2007 Munich Speech Anniversary: How Putin Became First Politician to Say 'Unipolar World' Untenable
© AP Photo / DIETHER ENDLICHERRussia's President Vladimir Putin delivers his speech at the Security Conference in Munich, southern Germany, Saturday, Feb. 10, 2007
© AP Photo / DIETHER ENDLICHER
MOSCOW (Sputnik), Kirill Krasilnikov - Russian President Vladimir Putin's 2007 speech in Munich was an indictment of the so-called unipolar world order, which he sees as an unrealistic and hypocritical project, experts said on the fifteenth anniversary of the landmark speech.
On 10 February 2007, the Russian president spoke at the Munich Security Conference, an annual event that brings together leaders of countries, high-ranking government officials, as well as prominent public figures from business, journalism and academia, to discuss pressing international security issues.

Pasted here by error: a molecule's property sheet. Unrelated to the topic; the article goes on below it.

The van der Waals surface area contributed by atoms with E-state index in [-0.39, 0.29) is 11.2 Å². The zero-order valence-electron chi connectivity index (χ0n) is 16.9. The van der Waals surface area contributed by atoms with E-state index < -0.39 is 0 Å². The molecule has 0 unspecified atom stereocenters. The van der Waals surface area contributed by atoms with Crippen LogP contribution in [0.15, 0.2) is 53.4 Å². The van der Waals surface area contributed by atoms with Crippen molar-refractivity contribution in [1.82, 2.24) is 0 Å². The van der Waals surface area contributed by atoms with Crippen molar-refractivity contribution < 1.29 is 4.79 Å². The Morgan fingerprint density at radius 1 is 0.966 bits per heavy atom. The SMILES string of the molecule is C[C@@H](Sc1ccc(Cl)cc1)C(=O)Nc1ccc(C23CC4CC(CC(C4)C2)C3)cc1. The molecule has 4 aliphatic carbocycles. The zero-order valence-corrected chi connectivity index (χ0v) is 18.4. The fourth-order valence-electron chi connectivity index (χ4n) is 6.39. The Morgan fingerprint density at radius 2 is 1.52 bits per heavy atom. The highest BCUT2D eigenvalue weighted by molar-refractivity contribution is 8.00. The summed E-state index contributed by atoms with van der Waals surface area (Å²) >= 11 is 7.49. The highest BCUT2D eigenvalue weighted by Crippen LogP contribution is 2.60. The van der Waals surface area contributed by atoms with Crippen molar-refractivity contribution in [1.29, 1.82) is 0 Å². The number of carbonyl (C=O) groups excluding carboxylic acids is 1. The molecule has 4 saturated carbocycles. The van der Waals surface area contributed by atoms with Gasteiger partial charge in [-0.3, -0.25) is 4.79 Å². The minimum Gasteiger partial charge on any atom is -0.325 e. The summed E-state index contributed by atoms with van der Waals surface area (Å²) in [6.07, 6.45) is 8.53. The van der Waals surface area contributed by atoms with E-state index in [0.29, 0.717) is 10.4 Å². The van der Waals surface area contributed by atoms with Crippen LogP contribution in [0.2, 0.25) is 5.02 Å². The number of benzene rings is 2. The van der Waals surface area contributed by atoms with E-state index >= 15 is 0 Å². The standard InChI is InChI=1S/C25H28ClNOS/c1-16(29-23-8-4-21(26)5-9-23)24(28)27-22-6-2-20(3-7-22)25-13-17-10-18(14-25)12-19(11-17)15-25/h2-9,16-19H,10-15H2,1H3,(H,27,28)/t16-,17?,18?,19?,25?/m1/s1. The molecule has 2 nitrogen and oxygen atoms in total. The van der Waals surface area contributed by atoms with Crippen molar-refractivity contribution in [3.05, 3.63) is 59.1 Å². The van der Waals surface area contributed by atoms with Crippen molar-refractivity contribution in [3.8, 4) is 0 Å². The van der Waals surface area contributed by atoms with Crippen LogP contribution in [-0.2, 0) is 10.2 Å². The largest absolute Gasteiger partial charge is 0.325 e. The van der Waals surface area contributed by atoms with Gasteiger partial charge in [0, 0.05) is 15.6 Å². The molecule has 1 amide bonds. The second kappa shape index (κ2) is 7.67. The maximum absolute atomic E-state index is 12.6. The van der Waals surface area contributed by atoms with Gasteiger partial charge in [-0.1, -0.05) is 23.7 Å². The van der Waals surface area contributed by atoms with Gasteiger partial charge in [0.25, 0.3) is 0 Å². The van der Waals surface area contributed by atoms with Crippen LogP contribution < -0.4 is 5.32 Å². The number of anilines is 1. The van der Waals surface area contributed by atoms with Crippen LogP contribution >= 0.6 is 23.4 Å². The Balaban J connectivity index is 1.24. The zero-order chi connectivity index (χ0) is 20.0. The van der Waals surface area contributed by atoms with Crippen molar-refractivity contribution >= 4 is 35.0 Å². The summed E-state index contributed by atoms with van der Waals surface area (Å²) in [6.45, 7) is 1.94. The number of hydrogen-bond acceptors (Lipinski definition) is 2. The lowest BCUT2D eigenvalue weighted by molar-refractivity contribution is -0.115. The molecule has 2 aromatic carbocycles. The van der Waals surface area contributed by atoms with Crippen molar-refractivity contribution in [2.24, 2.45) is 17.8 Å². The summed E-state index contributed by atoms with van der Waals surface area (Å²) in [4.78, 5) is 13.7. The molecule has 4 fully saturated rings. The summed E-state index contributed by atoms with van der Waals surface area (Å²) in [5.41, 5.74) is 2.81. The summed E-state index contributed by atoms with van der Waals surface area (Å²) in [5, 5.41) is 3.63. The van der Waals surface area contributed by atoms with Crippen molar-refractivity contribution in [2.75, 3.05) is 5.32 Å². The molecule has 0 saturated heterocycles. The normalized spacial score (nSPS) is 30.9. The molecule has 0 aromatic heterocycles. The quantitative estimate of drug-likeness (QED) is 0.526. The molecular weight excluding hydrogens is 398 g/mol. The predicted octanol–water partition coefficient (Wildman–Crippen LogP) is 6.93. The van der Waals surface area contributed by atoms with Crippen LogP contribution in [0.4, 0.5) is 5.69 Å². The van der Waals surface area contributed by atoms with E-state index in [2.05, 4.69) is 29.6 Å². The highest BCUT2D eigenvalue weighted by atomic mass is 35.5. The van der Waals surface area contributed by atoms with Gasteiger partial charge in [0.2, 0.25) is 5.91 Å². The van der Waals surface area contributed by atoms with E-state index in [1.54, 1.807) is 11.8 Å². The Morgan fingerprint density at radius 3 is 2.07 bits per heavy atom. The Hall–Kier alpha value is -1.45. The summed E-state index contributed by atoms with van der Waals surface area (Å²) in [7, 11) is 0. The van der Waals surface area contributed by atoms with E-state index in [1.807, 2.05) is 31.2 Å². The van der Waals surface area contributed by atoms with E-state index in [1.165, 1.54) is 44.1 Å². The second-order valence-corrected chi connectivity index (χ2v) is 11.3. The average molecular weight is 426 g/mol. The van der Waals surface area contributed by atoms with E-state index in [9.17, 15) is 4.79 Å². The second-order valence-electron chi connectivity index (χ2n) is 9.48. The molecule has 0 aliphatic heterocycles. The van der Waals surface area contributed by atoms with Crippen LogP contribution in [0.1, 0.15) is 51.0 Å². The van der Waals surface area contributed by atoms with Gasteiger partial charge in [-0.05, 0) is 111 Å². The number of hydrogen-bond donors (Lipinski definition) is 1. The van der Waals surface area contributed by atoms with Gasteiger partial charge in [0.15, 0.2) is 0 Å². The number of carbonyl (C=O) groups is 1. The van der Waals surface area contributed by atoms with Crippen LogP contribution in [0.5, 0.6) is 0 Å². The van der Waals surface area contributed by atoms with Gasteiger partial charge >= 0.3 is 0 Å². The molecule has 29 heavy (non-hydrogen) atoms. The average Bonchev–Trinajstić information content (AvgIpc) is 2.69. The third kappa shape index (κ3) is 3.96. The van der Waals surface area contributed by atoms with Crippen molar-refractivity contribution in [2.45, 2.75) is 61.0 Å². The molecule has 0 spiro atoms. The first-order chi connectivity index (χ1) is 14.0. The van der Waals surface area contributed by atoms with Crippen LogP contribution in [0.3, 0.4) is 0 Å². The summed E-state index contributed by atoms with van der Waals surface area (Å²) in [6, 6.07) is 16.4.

In his speech, Putin took direct aim at the idea of the unipolar world order, highlighting its theoretical and practical shortcomings, taking special notice of the unconstrained use of force practised with blatant disregard for international law, specifically by the United States, which by that time had already intervened in the Balkans, Afghanistan and Iraq.
The president also expressed his concerns over NATO's expansion, which contradicted security guarantees given to Russia following the dissolution of the Warsaw Pact. The alliance "has put its frontline forces on our borders," Putin asserted in 2007.
26 December 2021, 09:10 GMT
Rebuke To 'Unipolar World'
According to Rein Mullerson, professor emeritus at the Tallinn University's School of Governance, Law and Society, the Munich speech should be considered within the wider historical context of the late 1980s to the beginning of the 2000s, with the West being confident in the so-called multilateral liberal world order, which was, in essence, an "ephemeral project serving the interests of the American power that did not hesitate to break the rules if that seemed to be in its interest."